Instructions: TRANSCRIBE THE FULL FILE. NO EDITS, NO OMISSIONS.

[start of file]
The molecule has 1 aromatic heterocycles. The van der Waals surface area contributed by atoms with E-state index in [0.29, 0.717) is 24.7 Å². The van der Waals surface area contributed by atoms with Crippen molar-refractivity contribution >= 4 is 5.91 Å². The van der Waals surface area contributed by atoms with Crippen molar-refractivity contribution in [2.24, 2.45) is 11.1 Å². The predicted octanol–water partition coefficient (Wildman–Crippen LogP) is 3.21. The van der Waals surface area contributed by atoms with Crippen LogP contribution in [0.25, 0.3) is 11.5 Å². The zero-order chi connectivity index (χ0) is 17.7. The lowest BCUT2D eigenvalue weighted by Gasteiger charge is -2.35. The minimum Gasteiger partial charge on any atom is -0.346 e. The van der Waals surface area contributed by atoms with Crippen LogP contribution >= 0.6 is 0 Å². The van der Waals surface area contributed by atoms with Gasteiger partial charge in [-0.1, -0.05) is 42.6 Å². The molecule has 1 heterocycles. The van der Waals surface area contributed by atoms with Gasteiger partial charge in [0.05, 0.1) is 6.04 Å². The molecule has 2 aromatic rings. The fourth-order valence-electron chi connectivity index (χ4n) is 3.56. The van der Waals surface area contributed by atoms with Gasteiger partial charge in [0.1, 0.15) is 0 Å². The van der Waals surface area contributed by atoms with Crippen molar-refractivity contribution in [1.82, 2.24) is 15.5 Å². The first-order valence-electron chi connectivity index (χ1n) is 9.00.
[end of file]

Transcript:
The molecule has 1 aromatic heterocycles. The van der Waals surface area contributed by atoms with E-state index in [0.29, 0.717) is 24.7 Å². The van der Waals surface area contributed by atoms with Crippen molar-refractivity contribution >= 4 is 5.91 Å². The van der Waals surface area contributed by atoms with Crippen molar-refractivity contribution in [2.24, 2.45) is 11.1 Å². The predicted octanol–water partition coefficient (Wildman–Crippen LogP) is 3.21. The van der Waals surface area contributed by atoms with Crippen LogP contribution in [0.25, 0.3) is 11.5 Å². The zero-order chi connectivity index (χ0) is 17.7. The lowest BCUT2D eigenvalue weighted by Gasteiger charge is -2.35. The minimum Gasteiger partial charge on any atom is -0.346 e. The van der Waals surface area contributed by atoms with Crippen LogP contribution >= 0.6 is 0 Å². The van der Waals surface area contributed by atoms with Gasteiger partial charge in [-0.1, -0.05) is 42.6 Å². The molecule has 1 heterocycles. The van der Waals surface area contributed by atoms with Gasteiger partial charge in [0.05, 0.1) is 6.04 Å². The molecule has 2 aromatic rings. The fourth-order valence-electron chi connectivity index (χ4n) is 3.56. The van der Waals surface area contributed by atoms with Gasteiger partial charge in [0.1, 0.15) is 0 Å². The van der Waals surface area contributed by atoms with Crippen molar-refractivity contribution in [1.82, 2.24) is 15.5 Å². The first-order valence-electron chi connectivity index (χ1n) is 9.00.